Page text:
A month ago, I was feeling kind of stuck for blog post ideas, so I threw it out there to Twitter and Facebook — what would guys like to hear about? — and, to my surprise, someone asked me about homeschooling my kid.
I admit, I don’t post much about my kid because, to be frank, I hate to see bloggers use their kid’s life as fodder for posts. My kid is a person who has a right to privacy — to not have her life broadcast for the cheap entertainment of others — the same as anyone.
But, at the same time, I really see homeschooling as going hand-in-hand with my ideas about voluntary simplicity, and since I was asked, I’m breaking my vow of not making posts about my kid (although I asked her first it she would mind and she was all “sure, whatevs” about it).
I never know quite how much detail to delve into when someone asks me about homeschooling my kid — do they want to know why we chose it? or how it’s done? are they just making conversation? — so I’ll cover just why of it and leave the how for another time, if anyone’s even interested.
Why I homeschool my kid:
So she can get as much science, technology, engineering, and math as she wants, without picking up any “girls can’t do math/science” from teachers or students.
So she never loses a love of learning and becomes someone who learns things just for the sake of knowing them.
So she can actively socialize with people of all ages — kids, adults, toddlers, elderly people — not just a small group of kids almost exactly the same age.
So she can discover things she really likes and is genuinely interested in, without any obligation to like the things her classmates like (or run the risk of being excluded for liking something different).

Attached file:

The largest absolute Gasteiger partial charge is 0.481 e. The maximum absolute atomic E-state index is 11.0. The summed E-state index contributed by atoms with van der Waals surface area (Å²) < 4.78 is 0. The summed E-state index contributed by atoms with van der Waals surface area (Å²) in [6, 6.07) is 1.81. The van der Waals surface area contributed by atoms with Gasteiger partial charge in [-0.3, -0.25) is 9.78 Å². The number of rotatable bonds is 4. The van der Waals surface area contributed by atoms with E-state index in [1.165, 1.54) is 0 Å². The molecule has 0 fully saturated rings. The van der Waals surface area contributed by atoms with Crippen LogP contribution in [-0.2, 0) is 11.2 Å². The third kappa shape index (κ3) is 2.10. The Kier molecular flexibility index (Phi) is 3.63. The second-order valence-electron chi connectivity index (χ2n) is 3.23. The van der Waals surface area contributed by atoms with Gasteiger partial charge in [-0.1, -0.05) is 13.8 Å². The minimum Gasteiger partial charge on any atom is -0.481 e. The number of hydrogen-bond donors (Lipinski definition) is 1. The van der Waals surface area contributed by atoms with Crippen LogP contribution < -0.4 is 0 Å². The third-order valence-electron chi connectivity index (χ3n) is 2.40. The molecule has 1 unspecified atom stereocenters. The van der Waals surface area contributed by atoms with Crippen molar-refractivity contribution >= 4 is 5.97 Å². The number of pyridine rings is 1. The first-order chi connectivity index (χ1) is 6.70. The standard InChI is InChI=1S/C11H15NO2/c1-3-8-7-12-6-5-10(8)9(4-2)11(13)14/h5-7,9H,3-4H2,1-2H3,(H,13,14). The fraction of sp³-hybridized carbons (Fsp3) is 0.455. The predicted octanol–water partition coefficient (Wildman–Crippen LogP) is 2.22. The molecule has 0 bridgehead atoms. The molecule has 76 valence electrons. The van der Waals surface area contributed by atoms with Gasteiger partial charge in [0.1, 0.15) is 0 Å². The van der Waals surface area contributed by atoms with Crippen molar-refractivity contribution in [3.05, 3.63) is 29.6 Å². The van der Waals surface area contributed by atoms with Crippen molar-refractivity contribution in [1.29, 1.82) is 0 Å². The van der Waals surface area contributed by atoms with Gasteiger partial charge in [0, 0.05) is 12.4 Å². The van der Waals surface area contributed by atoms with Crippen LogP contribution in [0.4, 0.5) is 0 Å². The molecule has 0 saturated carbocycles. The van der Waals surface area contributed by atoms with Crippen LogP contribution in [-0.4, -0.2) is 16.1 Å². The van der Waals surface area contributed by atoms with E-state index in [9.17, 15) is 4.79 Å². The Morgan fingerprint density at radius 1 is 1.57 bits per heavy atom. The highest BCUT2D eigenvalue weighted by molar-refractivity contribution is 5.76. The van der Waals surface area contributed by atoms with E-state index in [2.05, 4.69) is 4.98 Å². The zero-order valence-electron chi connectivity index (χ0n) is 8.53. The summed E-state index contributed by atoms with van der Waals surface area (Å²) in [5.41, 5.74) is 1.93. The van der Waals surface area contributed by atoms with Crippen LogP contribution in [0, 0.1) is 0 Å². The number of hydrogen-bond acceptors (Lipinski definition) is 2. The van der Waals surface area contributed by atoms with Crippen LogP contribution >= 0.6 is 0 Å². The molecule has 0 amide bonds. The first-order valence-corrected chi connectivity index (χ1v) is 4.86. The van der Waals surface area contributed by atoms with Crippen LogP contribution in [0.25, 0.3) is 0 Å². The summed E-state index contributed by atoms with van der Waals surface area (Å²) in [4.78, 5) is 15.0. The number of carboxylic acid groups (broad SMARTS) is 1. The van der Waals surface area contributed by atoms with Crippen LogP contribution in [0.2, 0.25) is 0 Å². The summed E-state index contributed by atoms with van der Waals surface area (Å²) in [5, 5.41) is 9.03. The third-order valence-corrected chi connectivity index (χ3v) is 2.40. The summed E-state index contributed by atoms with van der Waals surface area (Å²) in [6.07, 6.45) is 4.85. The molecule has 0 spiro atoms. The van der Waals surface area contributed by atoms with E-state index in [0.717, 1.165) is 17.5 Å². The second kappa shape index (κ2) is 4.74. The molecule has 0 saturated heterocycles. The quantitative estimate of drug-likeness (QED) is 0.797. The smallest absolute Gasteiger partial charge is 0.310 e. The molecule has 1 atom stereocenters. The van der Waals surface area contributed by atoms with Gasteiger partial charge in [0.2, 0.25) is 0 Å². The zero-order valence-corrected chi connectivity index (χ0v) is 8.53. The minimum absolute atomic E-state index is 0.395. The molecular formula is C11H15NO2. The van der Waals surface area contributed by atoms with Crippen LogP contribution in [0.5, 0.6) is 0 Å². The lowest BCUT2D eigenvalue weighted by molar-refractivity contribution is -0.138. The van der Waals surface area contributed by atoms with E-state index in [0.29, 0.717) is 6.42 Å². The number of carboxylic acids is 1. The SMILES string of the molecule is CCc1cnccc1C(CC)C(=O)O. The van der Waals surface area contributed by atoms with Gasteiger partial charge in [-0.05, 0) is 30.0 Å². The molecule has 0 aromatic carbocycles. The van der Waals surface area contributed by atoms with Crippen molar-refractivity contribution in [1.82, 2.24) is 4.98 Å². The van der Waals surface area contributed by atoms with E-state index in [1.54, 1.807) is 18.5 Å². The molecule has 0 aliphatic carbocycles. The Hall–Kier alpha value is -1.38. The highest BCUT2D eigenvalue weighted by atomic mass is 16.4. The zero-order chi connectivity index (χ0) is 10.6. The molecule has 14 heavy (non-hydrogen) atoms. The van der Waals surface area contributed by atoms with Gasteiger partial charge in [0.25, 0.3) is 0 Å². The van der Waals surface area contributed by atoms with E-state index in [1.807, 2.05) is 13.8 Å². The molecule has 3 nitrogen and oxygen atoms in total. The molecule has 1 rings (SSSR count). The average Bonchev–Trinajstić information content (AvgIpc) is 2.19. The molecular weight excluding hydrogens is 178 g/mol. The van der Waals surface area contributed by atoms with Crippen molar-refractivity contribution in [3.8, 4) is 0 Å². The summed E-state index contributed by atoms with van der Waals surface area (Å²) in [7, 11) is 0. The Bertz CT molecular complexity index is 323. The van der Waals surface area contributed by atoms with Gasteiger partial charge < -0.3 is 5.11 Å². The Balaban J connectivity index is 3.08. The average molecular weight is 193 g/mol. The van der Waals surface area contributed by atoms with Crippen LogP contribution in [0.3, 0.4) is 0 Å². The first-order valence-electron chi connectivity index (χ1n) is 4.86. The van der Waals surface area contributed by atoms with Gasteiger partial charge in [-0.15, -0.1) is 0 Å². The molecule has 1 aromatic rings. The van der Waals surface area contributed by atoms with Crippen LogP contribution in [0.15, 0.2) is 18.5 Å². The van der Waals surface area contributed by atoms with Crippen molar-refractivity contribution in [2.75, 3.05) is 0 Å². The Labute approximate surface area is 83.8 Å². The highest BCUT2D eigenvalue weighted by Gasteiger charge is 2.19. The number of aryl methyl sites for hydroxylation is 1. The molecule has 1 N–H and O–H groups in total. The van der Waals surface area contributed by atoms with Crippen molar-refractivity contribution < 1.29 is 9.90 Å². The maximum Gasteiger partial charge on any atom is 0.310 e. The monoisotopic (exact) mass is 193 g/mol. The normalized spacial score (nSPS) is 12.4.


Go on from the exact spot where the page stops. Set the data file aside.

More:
So she can learn at her own pace, without waiting for kids to catch up to her or not grasping a concept because the time for that subject is over for the day.
So she’ll never equate good grades = good/smart person; bad grades = bad/stupid person.
So she is able to eat a real lunch, when she’s hungry and not when someone tells her to, and without racing to get through the lunch line, find a seat, and eat as fast as possible before being herded up to get out again.
So she can ask as many questions as she wants without ever getting told to stop.
So she can learn more of the things she should know as an adult (how to shop and cook, how to write someone a letter, how to get help from someone who knows more than you) without having to spend time learning things she probably will never use (how to solve quadratic equations).
So her rights as a citizen don’t get trampled on just because she’s at school.
So we all have more time to spend with each other without any need to hurry the kid into bed ten minutes after my husband gets home from work because she needs to get up early to get to school on time.
So she can learn how to solve problems on her own — interpersonal or academic — without an adult constantly stepping in to fix it or tell her to do it another way.
So our entire family is free from the time to get up, get ready to go, don’t forget your bag, did you remember your homework, did you study for that test, what do you mean “it’s school picture day today” stress that seem to encompass so much of school life.
But the most important reason by far is we homeschool because it works for us. It suits our lives and our personalities and the kind of life we want for ourselves.
And really, that’s what matters to me most.
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